Ruth A. Shults, PhD 1 ; Allan F. Williams, PhD 2 View author affiliations.
Les Masterson - Last updated: Aug. Graduated driving licensing GDL laws that affect teen drivers differ widely by state. Each state also differs in when drivers reach the intermediate stage and also when they no longer restricted under GDL laws and specific restrictions.
There are few terrors comparable to a teenager's dawning realization that there's absolutely no chance they'll make curfew. The helpless panic, the flop sweat, the knowledge of impending doom—it's a Greek tragedy in miniature. It can also get much worse from there, as a year-old in Michigan found out last weekend when he was busted speeding home at mph outside Detroit in a failed attempt to beat the clock.
The Michigan Graduated Driver Licensing system is divided into three levels. A Level 1 License requires supervision. Level 2 is an intermediate license that limits passengers and unsupervised nighttime driving.
Teens gain more driving privileges as they get older and acquire more driving experience. A teen driver cannot have a car accident or violation in the 90 days prior to applying for a Level 2 license. Many of these car accidents are caused by inexperienced or distracted teen drivers.
William Buschman emailed a question regarding curfews: My year-old son plays high school football. On Friday nights his games sometime run long. Is he allowed to drive home after the game if he will not be able to arrive home before the 10 p.
Beginning March 28,it is illegal for any teen driver with a Graduated Driver License Level 1 or Level 2 to use a cell phone while driving. This does not apply if the teen is using a voice-operated system that is integrated into the vehicle or if they use the cell phone to:. In addition, all passengers under 16, no matter where they sit in the vehicle must be wearing safety belts. Before your teen leaves, require information about each trip such as where they are going, with whom and when they will return.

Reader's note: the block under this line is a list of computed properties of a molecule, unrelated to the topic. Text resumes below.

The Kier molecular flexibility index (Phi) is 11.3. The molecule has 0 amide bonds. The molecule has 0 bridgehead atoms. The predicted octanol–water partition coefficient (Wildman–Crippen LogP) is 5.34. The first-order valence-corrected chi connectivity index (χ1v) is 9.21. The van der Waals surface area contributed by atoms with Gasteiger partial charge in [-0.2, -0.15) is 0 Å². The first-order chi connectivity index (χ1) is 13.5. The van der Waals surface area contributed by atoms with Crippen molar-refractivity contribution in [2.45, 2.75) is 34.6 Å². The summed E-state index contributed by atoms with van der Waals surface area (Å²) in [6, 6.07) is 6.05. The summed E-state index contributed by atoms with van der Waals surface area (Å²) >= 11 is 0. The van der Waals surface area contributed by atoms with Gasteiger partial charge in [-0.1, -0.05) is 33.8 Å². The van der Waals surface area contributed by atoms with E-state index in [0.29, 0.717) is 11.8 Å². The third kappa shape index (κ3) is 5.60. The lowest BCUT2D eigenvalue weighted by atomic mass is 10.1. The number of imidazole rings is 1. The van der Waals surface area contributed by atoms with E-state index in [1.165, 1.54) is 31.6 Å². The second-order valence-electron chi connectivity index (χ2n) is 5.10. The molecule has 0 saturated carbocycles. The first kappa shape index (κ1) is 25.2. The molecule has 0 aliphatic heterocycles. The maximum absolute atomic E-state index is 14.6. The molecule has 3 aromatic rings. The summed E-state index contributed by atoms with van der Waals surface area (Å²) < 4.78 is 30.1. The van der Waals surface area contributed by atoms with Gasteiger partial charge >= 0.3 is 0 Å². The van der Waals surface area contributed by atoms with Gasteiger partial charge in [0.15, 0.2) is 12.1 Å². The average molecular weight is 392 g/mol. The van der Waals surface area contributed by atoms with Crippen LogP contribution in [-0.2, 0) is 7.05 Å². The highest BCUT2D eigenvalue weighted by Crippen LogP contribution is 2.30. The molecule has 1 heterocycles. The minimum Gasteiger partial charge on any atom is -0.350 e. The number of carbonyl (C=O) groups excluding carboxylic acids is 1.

The initiation of teen driving, which occurs between ages 15 and 17, has generally been studied primarily in relation to crash injury reduction. However, it may be the most important period influencing development between puberty and emerging adulthood because, once the teens are driving on their own or riding with other teens, parental control over social behavior is greatly reduced and opportunities for risk taking are substantially increased. The noncrash risks and benefits of licensing during this critical transition period is the subject of this paper.
Teens these days are lame as hell. They don't smoke or drink or have sex nearly as much as they used to, and somehow even their attempts at rebellion wind up making principals happy. Apparently, they're such goddamn do-gooders that they ' ll do whatever it takes to follow their parents' rules—even if that means pulling a Ferris Bueller and racing like a madman to get home on time.